Caucasian

1

31

19

119

446

430

Y

5

Jakubowska_2010

Poland

PCR

HB

Caucasian

58

65

22

100

123

57

Y

6

Mohamed_2013

Egypt

PCR

HB

Caucasian

32

54

14

55

35

10

Y

7

Monteiro_2014

Brazil

PCR-RFLP

HB

Caucasian

33

36

1

37

30

3

Y

6

Michalska_2015

Poland

PCR-RFLP

PB

Caucasian

62

64

304

96

240

94

Y

6

SOC, source of controls; PB, population-based controls; HB, hospital-based controls; HWE, Hardy–Weinberg equilibrium; NOS, Newcastle-Ottawa Scale

Quantitative synthesis

As presented in Table 2, we obtained no significant association between XRCC2 rs3218536 or ERCC2 rs13181 (dominant: OR, 1.45; 95% CI, 0.99–2.14, P = 0.058, Figure 2) polymorphisms and the risk of OC. Stratification analyses were conducted according to HWE status, ethnicity and source of control (SOC). Our data indicated that XRCC2 rs3218536 polymorphism was significantly associated with a decreased risk of OC among HWE positive studies (Table 3). Regarding stratification analysis by SOC, we detected ERCC2 rs13181 polymorphism increased the risk of OC in population-based study (dominant model, Figure 3), while no association was found in both population-based and hospital-based studies. No significant association was obtained about rs3218536 polymorphism when performing stratification analyses by ethnicity.

Table 2: Meta-analysis of association between ERCC2 rs13181, XRCC2 rs3218536 polymorphisms and OC risk

Genetic models

OR(95%CI)

P-value

P for heterogeneity

I2 (%)

Model

rs13181

Allele

1.45(0.83,2.54)

0.188

< 0.001

93.8

Random

Dominant

1.45(0.99,2.14)

0.058

0.010

66.7

Random

Recessive

1.56(0.49,4.93)

0.447

< 0.001

95.0

Random

rs3218536

Allele

1.05(0.61,1.82)

0.852

< 0.001

96.4

Random

Dominant

0.96(0.74,1.24)

0.759

< 0.001

75.0

Random

Recessive

1.11(0.34,3.63)

0.862

< 0.001

91.7

Random

Forest plot shows odds ratio for the associations between ERCC2 rs13181 polymorphism and OC risk (Dominant model).

Figure 2: Forest plot shows odds ratio for the associations between ERCC2 rs13181 polymorphism and OC risk (Dominant model).

Table 3: Summary of the subgroup analyses in this meta-analysis

Comparison

Category

Category

Studies

OR (95% CI)

P-value

rs3218536

Allele

SOC

PB

6

1.04(0.49,2.19)

0.926

HB

3

1.13(0.77,1.66)

0.535

HWE

Positive

7

0.84(0.74,0.95)

0.006

Negative

2

2.57(1.03,6.38)

0.042

Ethnicity

Caucasian

8

1.08(0.61,1.94)

0.783

Asian

1

0.79(0.35,1.78)

0.577

Dominant

SOC

PB

6

0.91(0.67,1.24)

0.556

HB

3

1.17(0.59,2.33)

0.649

HWE

Positive

7

0.83(0.73,0.95)

0.007

Negative

2

1.74(1.36,2.24)

<0.001

Ethnicity

Caucasian

8

0.98(0.75,1.28)

0.887

Asian

1

0.67(0.27,1.67)

0.390

Recessive

SOC

PB

6

0.92(0.15,5.80)

0.932

HB

3

1.57(0.92,2.69)

0.098

HWE

Positive

7

0.69(0.37,1.26)

0.225

Negative

2

4.74(0.73,30.96)

0.104

Ethnicity

Caucasian

8

1.05(0.29,3.73)

0.943

Asian

1

1.80(0.25,13.02)

0.558

rs13181

Allele

SOC

HB

5

1.19(0.89,1.59)

0.248

PB

1

3.61(2.93,4.45)

<0.001

Dominant

SOC

HB

5

1.41(0.86,2.32)

0.168

PB

1

1.71(1.20,2.43)

0.003

Recessive

SOC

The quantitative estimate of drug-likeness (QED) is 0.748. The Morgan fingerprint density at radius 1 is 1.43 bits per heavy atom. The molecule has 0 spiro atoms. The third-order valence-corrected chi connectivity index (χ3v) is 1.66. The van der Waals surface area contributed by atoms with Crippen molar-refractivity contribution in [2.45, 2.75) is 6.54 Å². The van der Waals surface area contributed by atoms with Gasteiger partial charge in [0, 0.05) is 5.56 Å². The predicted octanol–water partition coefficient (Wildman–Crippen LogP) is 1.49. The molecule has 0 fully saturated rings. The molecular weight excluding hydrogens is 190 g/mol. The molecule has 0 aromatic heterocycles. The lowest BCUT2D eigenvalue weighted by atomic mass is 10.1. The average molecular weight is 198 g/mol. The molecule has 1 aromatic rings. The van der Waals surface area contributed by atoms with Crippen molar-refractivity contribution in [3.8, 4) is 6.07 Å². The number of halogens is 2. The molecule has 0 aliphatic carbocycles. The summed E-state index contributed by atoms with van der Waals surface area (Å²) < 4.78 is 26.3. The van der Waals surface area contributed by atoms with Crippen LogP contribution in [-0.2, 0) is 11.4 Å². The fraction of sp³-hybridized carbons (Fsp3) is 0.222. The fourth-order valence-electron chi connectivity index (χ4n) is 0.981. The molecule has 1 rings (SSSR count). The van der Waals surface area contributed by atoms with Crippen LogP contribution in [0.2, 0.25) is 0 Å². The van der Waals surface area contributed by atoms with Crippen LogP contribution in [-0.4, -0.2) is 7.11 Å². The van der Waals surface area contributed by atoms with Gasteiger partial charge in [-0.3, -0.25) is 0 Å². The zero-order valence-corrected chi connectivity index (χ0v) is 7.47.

HB

5

1.13(0.58,2.19)

0.726

PB

1

8.62(6.33,11.75)

<0.001

Stratification analyses by source of control between ERCC2 rs13181 polymorphism and OC risk (Dominant model).

Figure 3: Stratification analyses by source of control between ERCC2 rs13181 polymorphism and OC risk (Dominant model).

We assessed sensitivity by omitting each study once at a time in every genetic model for XRCC2 rs3218536 or ERCC2 rs13181 polymorphisms. The pooled ORs for the effects about these two polymorphisms indicated that our data about the two SNPs were stable and trustworthy (rs3218536: recessive model, Figure 4; rs13181: dominant model, Figure 5). Begg’s test was used to evaluate the publication bias of this meta-analysis (rs3218536, allele: P = 0.764, dominant: P = 1.000, and recessive: P = 0.532; rs13181, allele: P = 0.573, dominant: P = 0.348, and recessive: P = 0.851). Our data revealed that there was no obvious publication bias for the two SNPs. Due to significant between-study heterogeneity among some genetic models, we conductedmeta-regression to explore whether ethnicity, HWE status and SOCwere the resources of heterogeneity. However, our data suggested that ethnicity, HWE status and SOC did not seem to be responsible for the heterogeneity (data not shown).

Sensitivity analysis about XRCC2 rs3218536 polymorphism and OC risk (Recessive model).

Figure 4: Sensitivity analysis about XRCC2 rs3218536 polymorphism and OC risk (Recessive model).

Sensitivity analysis about ERCC2 rs13181 polymorphism and OC risk (Dominant model).

Figure 5: Sensitivity analysis about ERCC2 rs13181 polymorphism and OC risk (Dominant model).

DISCUSSION

DNA repair systems are important for protecting against mutations and are necessary for maintaining the integrity of the genome. Many identified DNA repair genes are recognized to have genetic variations in humans [34]. DNA repair gene polymorphisms may alter the protein function. They can also cause reduction in DNA repair capacity, which may result in genetic instability and carcinogenesis [35, 36]. DNA damage influences mitosis and the isolation of chromosomes, which can be solved by homologous recombination repair (HRR) [37]. HRR is a pivotal pathway to repair the DSBs and maintain the genetic stability [38]. XRCC2 is involved in the HRR pathway and associated with DNA DSB repair and genomic stability [38, 39]. ERCC2 is one of seven nucleotide excision repair enzymes. ERCC2 could cause Xeroderma Pigmentosum when mutated in germ line. ERCC2 is involved in DNA repair, specifically in nucleotide excision repair. It functions in various types of DNA lesions [12]. Both XRCC2 and ERCC2 are identified as DNA repair genes.